“What an Animal is,” a Case Study by T.F. Grundle, Biologist

Animals are those things that aren’t what humans are. They’re the ones that, when you try to speak to them like a person, react inappropriately.

Conversely, you can identify a human by gauging the level of anger when you treat it like an animal. Trying to put anything inside a cage, for instance, is often difficult. It is more difficult with a human. This is called irony.

There are lots of animals in the world, and while some estimates are in the hundreds, you will often only find a small sample in your immediate environment. These are called pets (the rats that come with houses are NOT pets). Pets are the ones you give food to—the ones that sometimes bite you when you poke them, or even when you’re minding your own business.

The ones that you don’t give food to are called wildlife, and they live outside. You mustn’t get angry at these ones, even when they pee in public. It’s illegal to yell and cry when you see this happen, unfortunately.

Animals get divided into categories. A cat, for instance, is a member of the animal family, and there’s even more than one type of cat! There’s the nice type (the one in your house is probably a member of this species, although “nice” is pushing it) and the mean type (these ones have wings. Watch out). There’s an even meaner type of cat, called a lion. They live in the forest and if you see one, run!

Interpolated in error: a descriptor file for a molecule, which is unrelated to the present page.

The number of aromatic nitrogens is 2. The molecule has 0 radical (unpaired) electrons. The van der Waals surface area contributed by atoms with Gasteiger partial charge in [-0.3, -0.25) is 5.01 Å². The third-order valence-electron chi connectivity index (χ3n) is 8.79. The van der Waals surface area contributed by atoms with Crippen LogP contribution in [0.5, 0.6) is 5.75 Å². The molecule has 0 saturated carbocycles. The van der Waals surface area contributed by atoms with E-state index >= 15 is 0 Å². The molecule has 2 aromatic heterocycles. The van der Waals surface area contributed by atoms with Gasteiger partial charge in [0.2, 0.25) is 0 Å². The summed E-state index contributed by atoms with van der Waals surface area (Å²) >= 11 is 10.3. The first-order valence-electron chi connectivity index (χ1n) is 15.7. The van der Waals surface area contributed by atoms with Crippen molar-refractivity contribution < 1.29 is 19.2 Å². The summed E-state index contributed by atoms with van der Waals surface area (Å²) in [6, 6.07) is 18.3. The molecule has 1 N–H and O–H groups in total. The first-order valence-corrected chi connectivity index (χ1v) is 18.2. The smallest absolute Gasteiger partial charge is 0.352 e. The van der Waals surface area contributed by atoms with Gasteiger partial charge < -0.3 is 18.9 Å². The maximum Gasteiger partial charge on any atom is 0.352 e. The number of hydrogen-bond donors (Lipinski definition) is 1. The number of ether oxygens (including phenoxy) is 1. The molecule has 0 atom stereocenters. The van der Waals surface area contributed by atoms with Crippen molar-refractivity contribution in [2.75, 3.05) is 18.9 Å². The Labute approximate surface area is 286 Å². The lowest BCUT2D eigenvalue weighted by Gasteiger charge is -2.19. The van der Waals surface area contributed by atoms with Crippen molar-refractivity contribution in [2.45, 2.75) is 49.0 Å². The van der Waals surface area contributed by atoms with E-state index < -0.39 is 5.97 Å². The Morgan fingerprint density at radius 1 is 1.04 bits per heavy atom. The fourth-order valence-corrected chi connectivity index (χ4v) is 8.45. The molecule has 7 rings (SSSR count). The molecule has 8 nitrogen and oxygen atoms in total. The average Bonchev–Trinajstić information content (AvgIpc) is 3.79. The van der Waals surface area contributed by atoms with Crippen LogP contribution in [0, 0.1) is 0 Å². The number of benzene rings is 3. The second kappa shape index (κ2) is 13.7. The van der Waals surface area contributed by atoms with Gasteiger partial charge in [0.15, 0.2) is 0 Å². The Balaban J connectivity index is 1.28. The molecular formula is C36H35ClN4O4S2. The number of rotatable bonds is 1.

Koalas are gay. But there aren’t even any girl koalas anyways.

Animals are different from humans in many ways. One of the main differences is that humans have a type of consciousness that has not been discovered in any other species. This consciousness has for centuries attracted debate, and it is considered our species’ most fortunate blight. It allows us to experience the richness and wonder of our Earth, and at the same time demands that we confront our mortality. We agonize over physical pain, and agonize further over the existence of pain. This consciousness has inspired a thing called “art,” which is sometimes so powerful it can drive a person to transcendence or madness.

Did you know that some animals don’t even have arms or legs? A snail is like this.

4 Comments

Filed under T.F. Grundle

4 responses to ““What an Animal is,” a Case Study by T.F. Grundle, Biologist

  1. Another intelligently designed case study by T.F Grundle! I feel foolish for not knowing that all koalas are indeed, gay.

  2. I am silently clapping with my hands, which are attached to the ends of my arms! Thank you! This made my day!!

  3. Forkfoot

    This was one of the funniest of all time.

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